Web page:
Individuals with type 2 diabetes who maintain weight loss after an intensive lifestyle intervention have sustained improvements in cardiometabolic risk factors, and those who regain weight not only miss out on the benefits but may have a worsening of their metabolic profile, say US researchers.
In a new analysis of data from the Look AHEAD (Action for Health in Diabetes) trial, Samantha E. Berger, PhD, of Tufts University, Boston, Massachusetts, and colleagues studied almost 1600 individuals who followed an intensive lifestyle intervention.
Particularly among participants who initially lost at least 10% of their body weight, maintaining the weight loss over 4 years led to significant improvements in cholesterol levels, blood glucose, and blood pressure, among other parameters, compared with those who regained weight.
The research, published October 9 in the Journal of the American Heart Association, also suggests that people who regain weight could still experience cardiometabolic benefits, as long as they regain no more than 25% of the original weight loss.
Hence, “maintaining 75% of weight loss was generally beneficial,” the researchers conclude.
“These findings emphasize the dual importance of not only achieving a heathy body weight but maintaining a healthy body weight,” said senior author Alice H. Lichtenstein, DSc, director of the Cardiovascular Nutrition Laboratory at the Human Nutrition Research Center on Aging at Tufts University, in a press release by the AHA.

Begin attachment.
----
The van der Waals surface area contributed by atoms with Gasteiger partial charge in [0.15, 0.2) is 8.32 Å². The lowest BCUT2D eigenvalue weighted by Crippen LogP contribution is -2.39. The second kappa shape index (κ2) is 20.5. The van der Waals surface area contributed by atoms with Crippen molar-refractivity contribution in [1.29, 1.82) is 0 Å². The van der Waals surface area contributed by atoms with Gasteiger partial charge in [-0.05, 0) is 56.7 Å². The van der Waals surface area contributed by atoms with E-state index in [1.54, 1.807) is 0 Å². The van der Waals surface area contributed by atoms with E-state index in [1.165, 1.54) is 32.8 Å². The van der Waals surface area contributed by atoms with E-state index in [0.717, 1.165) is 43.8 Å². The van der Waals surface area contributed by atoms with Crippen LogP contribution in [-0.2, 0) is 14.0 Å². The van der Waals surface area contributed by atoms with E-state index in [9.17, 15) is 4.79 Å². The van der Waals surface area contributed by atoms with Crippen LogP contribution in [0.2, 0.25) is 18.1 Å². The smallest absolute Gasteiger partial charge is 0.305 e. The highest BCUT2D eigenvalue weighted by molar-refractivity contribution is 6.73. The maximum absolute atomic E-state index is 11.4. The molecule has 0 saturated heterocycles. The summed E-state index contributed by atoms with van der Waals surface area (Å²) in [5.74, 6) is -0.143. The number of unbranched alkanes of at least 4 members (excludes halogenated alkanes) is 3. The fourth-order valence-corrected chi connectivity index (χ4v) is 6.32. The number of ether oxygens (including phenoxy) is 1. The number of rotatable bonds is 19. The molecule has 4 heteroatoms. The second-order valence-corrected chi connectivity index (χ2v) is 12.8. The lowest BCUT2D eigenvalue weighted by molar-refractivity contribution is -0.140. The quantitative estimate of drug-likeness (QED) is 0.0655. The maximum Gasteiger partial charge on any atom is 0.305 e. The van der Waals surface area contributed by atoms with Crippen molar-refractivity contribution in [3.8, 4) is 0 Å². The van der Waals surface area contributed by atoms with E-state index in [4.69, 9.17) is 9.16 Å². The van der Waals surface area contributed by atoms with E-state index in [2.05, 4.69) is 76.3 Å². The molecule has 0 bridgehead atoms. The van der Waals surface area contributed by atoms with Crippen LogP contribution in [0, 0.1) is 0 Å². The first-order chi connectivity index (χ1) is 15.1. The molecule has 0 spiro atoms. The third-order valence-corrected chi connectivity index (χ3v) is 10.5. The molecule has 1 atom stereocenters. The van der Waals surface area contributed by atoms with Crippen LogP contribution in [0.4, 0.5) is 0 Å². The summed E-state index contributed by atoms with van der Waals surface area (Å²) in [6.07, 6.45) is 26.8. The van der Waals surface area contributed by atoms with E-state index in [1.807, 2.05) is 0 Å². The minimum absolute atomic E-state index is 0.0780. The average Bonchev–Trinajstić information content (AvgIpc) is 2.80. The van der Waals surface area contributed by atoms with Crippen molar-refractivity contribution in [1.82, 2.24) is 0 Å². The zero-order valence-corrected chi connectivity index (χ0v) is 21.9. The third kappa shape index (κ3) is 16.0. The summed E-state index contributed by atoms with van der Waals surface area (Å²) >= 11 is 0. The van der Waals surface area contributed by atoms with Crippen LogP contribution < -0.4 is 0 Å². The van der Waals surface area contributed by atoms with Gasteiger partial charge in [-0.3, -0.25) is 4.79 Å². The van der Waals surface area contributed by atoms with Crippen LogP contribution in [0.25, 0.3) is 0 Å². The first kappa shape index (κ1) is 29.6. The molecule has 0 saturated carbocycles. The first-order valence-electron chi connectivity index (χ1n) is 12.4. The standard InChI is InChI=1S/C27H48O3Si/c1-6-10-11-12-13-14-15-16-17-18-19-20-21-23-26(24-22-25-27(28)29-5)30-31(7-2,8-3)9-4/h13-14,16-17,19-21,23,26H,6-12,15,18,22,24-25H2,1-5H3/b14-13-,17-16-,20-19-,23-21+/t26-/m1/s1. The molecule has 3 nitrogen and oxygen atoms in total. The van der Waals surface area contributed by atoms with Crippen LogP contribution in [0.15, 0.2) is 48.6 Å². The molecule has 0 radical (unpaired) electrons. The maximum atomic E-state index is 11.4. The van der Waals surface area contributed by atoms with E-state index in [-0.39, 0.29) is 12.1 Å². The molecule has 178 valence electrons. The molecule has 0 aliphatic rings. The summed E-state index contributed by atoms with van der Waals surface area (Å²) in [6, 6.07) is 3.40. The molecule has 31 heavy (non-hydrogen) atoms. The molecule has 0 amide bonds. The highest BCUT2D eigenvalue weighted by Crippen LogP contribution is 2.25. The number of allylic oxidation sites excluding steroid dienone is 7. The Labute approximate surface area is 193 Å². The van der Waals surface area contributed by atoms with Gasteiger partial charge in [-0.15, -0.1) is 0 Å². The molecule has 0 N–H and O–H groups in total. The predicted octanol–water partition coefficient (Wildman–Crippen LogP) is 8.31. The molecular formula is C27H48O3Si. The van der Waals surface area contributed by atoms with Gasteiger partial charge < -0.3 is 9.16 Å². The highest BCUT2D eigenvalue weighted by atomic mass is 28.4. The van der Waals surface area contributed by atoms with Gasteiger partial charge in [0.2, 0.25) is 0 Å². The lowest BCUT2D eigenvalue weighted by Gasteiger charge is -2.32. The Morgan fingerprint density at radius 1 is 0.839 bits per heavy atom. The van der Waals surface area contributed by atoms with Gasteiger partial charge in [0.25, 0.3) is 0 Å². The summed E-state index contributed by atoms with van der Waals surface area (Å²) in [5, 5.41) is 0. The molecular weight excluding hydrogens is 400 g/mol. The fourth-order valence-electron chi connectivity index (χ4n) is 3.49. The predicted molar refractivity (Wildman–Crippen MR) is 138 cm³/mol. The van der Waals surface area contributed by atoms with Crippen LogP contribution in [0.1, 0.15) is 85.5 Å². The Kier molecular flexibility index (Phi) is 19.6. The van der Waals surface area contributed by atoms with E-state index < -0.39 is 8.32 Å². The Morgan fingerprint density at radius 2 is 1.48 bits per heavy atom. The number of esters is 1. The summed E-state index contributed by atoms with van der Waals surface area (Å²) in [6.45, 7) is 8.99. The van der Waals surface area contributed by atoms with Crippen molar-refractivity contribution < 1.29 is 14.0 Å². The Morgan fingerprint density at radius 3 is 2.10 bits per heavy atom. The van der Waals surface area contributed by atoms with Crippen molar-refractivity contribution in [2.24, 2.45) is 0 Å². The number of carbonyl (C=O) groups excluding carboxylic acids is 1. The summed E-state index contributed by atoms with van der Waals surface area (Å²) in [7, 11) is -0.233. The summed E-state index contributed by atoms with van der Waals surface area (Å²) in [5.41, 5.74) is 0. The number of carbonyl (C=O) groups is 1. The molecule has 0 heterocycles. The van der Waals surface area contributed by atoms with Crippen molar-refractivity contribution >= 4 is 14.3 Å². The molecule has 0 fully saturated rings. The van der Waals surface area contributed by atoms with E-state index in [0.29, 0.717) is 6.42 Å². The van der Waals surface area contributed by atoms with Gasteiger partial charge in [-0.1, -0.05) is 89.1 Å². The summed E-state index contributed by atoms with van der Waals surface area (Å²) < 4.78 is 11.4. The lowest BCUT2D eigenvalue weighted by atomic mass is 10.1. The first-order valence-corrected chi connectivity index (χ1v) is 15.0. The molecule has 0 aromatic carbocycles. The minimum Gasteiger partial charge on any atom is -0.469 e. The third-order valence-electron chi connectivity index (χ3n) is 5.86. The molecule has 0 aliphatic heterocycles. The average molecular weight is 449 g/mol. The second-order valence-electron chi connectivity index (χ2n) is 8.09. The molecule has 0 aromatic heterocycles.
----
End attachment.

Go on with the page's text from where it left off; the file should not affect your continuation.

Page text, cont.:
And although she acknowledged that keeping off the pounds can be “challenging,” she cautioned: “If you lose weight and don’t maintain it, the benefits are diminished or disappear.”
Physicians Need to Emphasize That Keeping Weight Off Is Imperative
Lichtenstein told Medscape Medical News that, in general, “People understand that they need to lose weight.”
However, they “frequently go on extreme diets and are successful in losing the weight, but we don’t seem to be putting as much emphasis on how crucial it is to keep the weight off,” she asserted.
“It may feel terrific” when people lose weight quickly, but “you don’t get the metabolic benefits unless you make sustainable changes to daily food intake or the way you moderate your energy intake.”
This means maintaining lifestyle changes “essentially over a lifetime” for individuals to be able to “get back in balance.”
Weight loss programs, Lichtenstein added, will therefore “have to put a lot more emphasis on what happens after someone successfully loses weight and not just celebrate that point.”
Comparing Maintainers With Regainers
In the new article, researchers say few studies have directly compared individuals with successful weight loss maintenance (maintainers) and individuals who regained weight (regainers).
In addition, the impact of weight regain after weight loss on cardiometabolic risk factors “is not well established.”
In part of the Look AHEAD randomized controlled trial, individuals diagnosed with type 2 diabetes who had a body mass index (BMI) of over 25 kg/m2, or 27 kg/m2 if taking insulin, were assigned to an intensive weight loss lifestyle intervention or standard care.
The intervention lasted for 1 year and involved group support sessions, calorie and fat gram restrictions, and meal replacement and physical activity recommendations, with the aim of losing approximately 7% of body weight.